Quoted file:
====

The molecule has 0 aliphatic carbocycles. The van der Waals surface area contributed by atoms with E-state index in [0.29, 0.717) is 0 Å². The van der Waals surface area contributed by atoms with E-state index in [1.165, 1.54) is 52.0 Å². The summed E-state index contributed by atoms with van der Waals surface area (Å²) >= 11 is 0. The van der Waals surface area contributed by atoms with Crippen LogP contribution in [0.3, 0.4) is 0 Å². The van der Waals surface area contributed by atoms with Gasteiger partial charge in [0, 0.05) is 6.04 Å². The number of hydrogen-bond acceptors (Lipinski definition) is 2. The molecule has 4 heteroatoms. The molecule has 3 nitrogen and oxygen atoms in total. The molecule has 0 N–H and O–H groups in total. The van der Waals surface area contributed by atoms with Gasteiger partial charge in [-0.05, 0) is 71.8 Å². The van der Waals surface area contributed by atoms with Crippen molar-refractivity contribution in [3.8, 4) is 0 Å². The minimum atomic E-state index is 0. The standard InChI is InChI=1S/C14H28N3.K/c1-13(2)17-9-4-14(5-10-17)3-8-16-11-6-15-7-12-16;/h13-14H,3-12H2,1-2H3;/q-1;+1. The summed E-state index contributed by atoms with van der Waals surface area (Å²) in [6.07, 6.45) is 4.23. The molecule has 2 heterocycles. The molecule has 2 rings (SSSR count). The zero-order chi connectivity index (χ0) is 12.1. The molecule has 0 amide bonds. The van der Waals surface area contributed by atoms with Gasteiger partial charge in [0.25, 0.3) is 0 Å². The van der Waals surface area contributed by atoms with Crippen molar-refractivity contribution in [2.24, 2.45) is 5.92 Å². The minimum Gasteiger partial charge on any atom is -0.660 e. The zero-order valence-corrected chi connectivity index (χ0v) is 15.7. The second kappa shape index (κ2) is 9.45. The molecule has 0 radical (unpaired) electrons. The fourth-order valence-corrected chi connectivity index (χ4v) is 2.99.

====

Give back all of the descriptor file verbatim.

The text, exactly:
The molecule has 0 aliphatic carbocycles. The van der Waals surface area contributed by atoms with E-state index in [0.29, 0.717) is 0 Å². The van der Waals surface area contributed by atoms with E-state index in [1.165, 1.54) is 52.0 Å². The summed E-state index contributed by atoms with van der Waals surface area (Å²) >= 11 is 0. The van der Waals surface area contributed by atoms with Crippen LogP contribution in [0.3, 0.4) is 0 Å². The van der Waals surface area contributed by atoms with Gasteiger partial charge in [0, 0.05) is 6.04 Å². The number of hydrogen-bond acceptors (Lipinski definition) is 2. The molecule has 4 heteroatoms. The molecule has 3 nitrogen and oxygen atoms in total. The molecule has 0 N–H and O–H groups in total. The van der Waals surface area contributed by atoms with Gasteiger partial charge in [-0.05, 0) is 71.8 Å². The van der Waals surface area contributed by atoms with Crippen molar-refractivity contribution in [3.8, 4) is 0 Å². The minimum atomic E-state index is 0. The standard InChI is InChI=1S/C14H28N3.K/c1-13(2)17-9-4-14(5-10-17)3-8-16-11-6-15-7-12-16;/h13-14H,3-12H2,1-2H3;/q-1;+1. The summed E-state index contributed by atoms with van der Waals surface area (Å²) in [6.07, 6.45) is 4.23. The molecule has 2 heterocycles. The molecule has 2 rings (SSSR count). The zero-order chi connectivity index (χ0) is 12.1. The molecule has 0 amide bonds. The van der Waals surface area contributed by atoms with Gasteiger partial charge in [0.25, 0.3) is 0 Å². The van der Waals surface area contributed by atoms with Crippen molar-refractivity contribution in [2.24, 2.45) is 5.92 Å². The minimum Gasteiger partial charge on any atom is -0.660 e. The zero-order valence-corrected chi connectivity index (χ0v) is 15.7. The second kappa shape index (κ2) is 9.45. The molecule has 0 radical (unpaired) electrons. The fourth-order valence-corrected chi connectivity index (χ4v) is 2.99.